Franson might be missed more than any of the other departures. Lost in the shadow of Weber and Suter, he has quietly emerged as a prototypical second-pairing defenseman at the age of 24. He had 8 goals and 21 points last season in 80 games and has an incredible upside.

Nashville also parted ways with veteran defenseman Shane O'Brien, who was an unrestricted free agent.


Patric Hornqvist, RW -- Twenty-one goals in a season are never something to dismiss, but they are not looked upon as positively when they follow a 30-goal breakout season. Such is the dilemma that Hornqvist and Nashville fans face as the Swede enters his third full season with the club. The fact that he scored just twice in Nashville's playoff run further clouds the picture. Hornqvist will be expected to improve this season.

Jonathon Blum, D -- The precocious defenseman has likely graduated from the American Hockey League. He earned a roster spot for each of the team's 12 Stanley Cup Playoff games after a 25-game audition in the regular season. Plus, there are minutes to be had with the departure of Cody Franson. Can Blum handle those minutes? The answer will go a long way in telling the story of Nashville's season.

Ryan Ellis, D -- A first-round pick in 2009, Ellis is ready for the pro game after a short audition with Milwaukee in the AHL playoffs. The offensive defenseman has put up huge numbers wherever he has gone, including Windsor in the Ontario Hockey League (313 points in 226 games) and Team Canada (25 points in 19 World Junior games). Can he make the jump right to the NHL and replicate those numbers for a team that is always looking for offensive help? It will be one of the most intriguing questions of the preseason.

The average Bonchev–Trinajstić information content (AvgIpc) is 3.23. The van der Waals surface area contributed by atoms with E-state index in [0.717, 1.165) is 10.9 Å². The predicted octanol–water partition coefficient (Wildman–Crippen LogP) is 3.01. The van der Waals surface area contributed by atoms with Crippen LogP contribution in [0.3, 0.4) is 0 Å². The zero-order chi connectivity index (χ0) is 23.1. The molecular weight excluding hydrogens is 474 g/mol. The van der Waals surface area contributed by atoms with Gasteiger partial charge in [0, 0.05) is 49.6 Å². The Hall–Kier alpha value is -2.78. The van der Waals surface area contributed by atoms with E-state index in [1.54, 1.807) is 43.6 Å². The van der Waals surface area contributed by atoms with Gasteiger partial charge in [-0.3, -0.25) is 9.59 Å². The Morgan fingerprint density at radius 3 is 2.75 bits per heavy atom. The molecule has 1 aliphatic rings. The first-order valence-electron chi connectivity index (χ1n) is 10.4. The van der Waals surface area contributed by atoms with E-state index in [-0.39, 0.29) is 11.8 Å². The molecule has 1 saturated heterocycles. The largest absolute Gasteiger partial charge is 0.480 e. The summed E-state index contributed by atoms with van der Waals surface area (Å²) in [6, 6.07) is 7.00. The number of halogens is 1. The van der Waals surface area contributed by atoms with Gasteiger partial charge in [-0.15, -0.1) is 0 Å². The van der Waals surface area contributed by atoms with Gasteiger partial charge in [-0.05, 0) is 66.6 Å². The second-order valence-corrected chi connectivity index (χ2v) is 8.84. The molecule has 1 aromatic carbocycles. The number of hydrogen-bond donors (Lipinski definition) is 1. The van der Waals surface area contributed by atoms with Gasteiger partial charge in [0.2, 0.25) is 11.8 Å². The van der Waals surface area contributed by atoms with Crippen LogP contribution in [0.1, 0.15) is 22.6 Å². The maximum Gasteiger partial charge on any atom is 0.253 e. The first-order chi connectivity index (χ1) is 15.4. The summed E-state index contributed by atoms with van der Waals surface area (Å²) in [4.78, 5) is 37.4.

For this offseason, the story is almost as much about whom the Predators kept, as it is about those brought into the fold as members of the supporting cast.

Most important, the team elected for salary arbitration with superstar defenseman Shea Weber, assuring the restricted free agent would not be the target of offer sheets from other clubs. As such, the Predators guaranteed Weber will be with the team this year and there will be an opportunity to get him signed to a long-term deal before he reaches free agency again in the summer of 2012.

The club also re-signed Sergei Kostitsyn, the team's leading goal-scorer from last season. Forwards Matt Halischuk, Nick Spaling, Cal O'Reilly and Chris Mueller were also brought back for another year of development.

As far as true acquisitions, Poile just tinkered this summer, counting on his core to replicate last season's accomplishments, as well as some ready reinforcements from the club's minor-league affiliate in Milwaukee.

Poile rolled the dice with youngster Niclas Bergfors, who split the past season with Atlanta and Florida. The 24-year old managed just 12 goals and 36 points in 72 games, but he has quite the offensive pedigree, scoring 21 goals in his rookie season, which was split between New Jersey and Atlanta.

The Predators also signed Kyle Wilson, who broke into the NHL last season with Columbus and had 4 goals and 11 points in 32 games. Finally, the club added some toughness by signing Zack Stortini, who has been making a name for himself in the Western Conference for the past five seasons.

The Predators may have lost more players than they gained this summer, but if any organization was built to withstand such a transition it is Nashville.

The Predators boast a rock-solid foundation that is anchored by its three young game-breakers -- Weber, Suter and Rinne, the latter of whom won 33 games last season and posted a 2.12 goals-against average, and is the old man of that troika at just 28.

The Predators also have some solid complementary pieces to add to the equation.

Martin Erat, the team's co-leading scorer last season despite missing 18 games with a back injury, has proven to be capable of 20 goals and 50-plus points in a given year. Kostitsyn proved last season that he is in the same neighborhood as well.

Patric Hornqvist regressed a bit from his breakout season in 2009-10, but is still considered a dynamic player. Veteran David Legwand, the institutional memory of the Predators, is still an offensive threat. Center Colin Wilson and defenseman Kevin Klein are others actively trying to bull their way into the conversation about Nashville's dynamic core of young players.

Plus, the Predators still have Trotz, the only coach the franchise has known. No matter the players, the underrated Trotz -- who was up for the Jack Adams Trophy again last season -- squeezes the most possible out of the lineup he is handed.

Author: Shawn P. Roarke | Senior Managing Editor